Jointly researching AI for automated driving in cities

Jointly researching AI for automated driving in cities

Technology News |
By Christoph Hammerschmidt

By the end of 2022, algorithms based on artificial intelligence (AI) should be developed and tested for the entire chain of effects of automated driving. Enhanced interdisciplinary and inter-university collaboration covers the entire range of technology for the relevant functional steps of automation.

Together with Technical University (TU) Darmstadt, the University of Bremen (Germany) and TU Iaşi (Romania), technology company Continental is continuing the series of its PRORETA research projects. PRORETA 5 is dedicated to one of the most challenging tasks for automated driving: recognizing complex traffic situations in inner cities and how algorithms from sensor data can deduce the correct driving decisions in these situations. At an unregulated intersection, for example, it is a challenge to correctly interpret all objects related to the intended direction of travel – including their direction of movement, intention and priority – without human intervention. Artificial Intelligence (AI) plays a key role in this. AI methods are to be tested when the implementation of traditional approaches becomes too complex or reaches its limits. The main advantage of AI is that, following a training period, it is able to draw its own correct conclusions based on its learning, even in unknown situations. This element is reflected in the slogan “urbAn drIving.”

The PRORETA 5 project (2019–2022), based on a three-and-a-half-year term, is examining the algorithms of cognition, behaviour prediction and decision making in a demonstration vehicle built and equipped by Continental. At the end of the project in September 2022, the aim is to assess the performance of the new AI-based automation for the Society of Automotive Engineers (SAE) Level 4, using the widest possible range of inner-city scenarios and thus demonstrate the potential for future deployment.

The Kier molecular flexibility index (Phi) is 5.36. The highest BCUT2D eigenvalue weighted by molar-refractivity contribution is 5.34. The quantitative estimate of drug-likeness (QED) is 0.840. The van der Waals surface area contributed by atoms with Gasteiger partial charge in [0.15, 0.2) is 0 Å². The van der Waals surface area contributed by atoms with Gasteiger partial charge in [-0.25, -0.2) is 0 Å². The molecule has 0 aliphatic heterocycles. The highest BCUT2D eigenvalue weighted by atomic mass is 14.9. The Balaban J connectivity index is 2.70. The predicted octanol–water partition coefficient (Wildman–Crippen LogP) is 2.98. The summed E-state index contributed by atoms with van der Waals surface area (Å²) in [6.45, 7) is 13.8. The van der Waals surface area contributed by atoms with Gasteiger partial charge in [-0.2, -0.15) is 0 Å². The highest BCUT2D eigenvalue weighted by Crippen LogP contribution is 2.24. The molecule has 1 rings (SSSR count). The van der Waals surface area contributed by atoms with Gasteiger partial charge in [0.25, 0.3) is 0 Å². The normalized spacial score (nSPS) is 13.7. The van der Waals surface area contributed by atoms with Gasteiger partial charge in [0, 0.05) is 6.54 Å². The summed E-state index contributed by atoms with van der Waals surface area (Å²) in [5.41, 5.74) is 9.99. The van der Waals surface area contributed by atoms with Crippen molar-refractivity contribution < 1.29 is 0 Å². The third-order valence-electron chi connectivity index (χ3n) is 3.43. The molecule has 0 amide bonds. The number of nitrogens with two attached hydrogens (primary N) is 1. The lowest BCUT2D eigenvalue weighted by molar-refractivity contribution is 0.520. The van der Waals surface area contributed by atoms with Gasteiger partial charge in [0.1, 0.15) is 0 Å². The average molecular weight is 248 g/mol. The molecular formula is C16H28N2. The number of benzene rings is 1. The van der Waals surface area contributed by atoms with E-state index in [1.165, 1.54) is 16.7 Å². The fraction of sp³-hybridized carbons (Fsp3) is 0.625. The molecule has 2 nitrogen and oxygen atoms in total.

The algorithms based on artificial intelligence should be able to correctly recognize and interpret these types of complex traffic scenarios, resulting in correct driving decisions being made. A sub-area of this will be to observe how a human driver reduces and assesses the complexity of the environment. The learning-capable algorithms of the PRORETA 5 project will be trained in accordance with similar principles in order to achieve a driving performance comparable to that of humans.

At the University of Bremen, PRORETA 5 will add special expertise in the area of environmental detection through sensor data fusion. Amalgamated under the technical term “cognition”, these are all processes associated with perception and recognition. In turn, TU Iaşi in Romania is focusing on predicting the behaviour of other road users. The team at TU Darmstadt is focusing on the topics of systems and safety engineering, trajectory planning and control technology.

In the meantime, PRORETA has reached the second milestone: The first measurement campaign to record training data in the prototype vehicle with Continental software and hardware is currently underway in Bremen. The vehicle, which was initially trained in Bremen, will be handed over to TU Darmstadt for further test drives during the course of the project.

Continental –

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